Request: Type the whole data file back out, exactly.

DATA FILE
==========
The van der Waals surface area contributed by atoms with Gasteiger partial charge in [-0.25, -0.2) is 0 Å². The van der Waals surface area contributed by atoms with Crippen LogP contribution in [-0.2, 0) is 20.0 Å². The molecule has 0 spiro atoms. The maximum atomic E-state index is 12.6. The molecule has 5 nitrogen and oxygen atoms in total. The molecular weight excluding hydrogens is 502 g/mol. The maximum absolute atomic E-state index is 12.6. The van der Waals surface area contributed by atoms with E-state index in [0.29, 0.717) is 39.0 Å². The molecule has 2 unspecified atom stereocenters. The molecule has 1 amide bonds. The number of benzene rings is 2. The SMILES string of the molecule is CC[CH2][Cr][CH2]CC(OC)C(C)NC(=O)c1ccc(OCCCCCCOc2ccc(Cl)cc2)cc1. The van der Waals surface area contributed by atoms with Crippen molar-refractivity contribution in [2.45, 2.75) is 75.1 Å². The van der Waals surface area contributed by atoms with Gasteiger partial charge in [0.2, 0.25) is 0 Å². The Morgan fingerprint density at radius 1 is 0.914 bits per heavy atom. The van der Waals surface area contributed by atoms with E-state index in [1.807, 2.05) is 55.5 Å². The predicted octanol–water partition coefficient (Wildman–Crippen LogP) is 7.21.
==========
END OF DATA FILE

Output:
The van der Waals surface area contributed by atoms with Gasteiger partial charge in [-0.25, -0.2) is 0 Å². The van der Waals surface area contributed by atoms with Crippen LogP contribution in [-0.2, 0) is 20.0 Å². The molecule has 0 spiro atoms. The maximum atomic E-state index is 12.6. The molecule has 5 nitrogen and oxygen atoms in total. The molecular weight excluding hydrogens is 502 g/mol. The maximum absolute atomic E-state index is 12.6. The van der Waals surface area contributed by atoms with E-state index in [0.29, 0.717) is 39.0 Å². The molecule has 2 unspecified atom stereocenters. The molecule has 1 amide bonds. The number of benzene rings is 2. The SMILES string of the molecule is CC[CH2][Cr][CH2]CC(OC)C(C)NC(=O)c1ccc(OCCCCCCOc2ccc(Cl)cc2)cc1. The van der Waals surface area contributed by atoms with Crippen molar-refractivity contribution in [2.45, 2.75) is 75.1 Å². The van der Waals surface area contributed by atoms with Gasteiger partial charge in [0.2, 0.25) is 0 Å². The Morgan fingerprint density at radius 1 is 0.914 bits per heavy atom. The van der Waals surface area contributed by atoms with E-state index in [1.807, 2.05) is 55.5 Å². The predicted octanol–water partition coefficient (Wildman–Crippen LogP) is 7.21.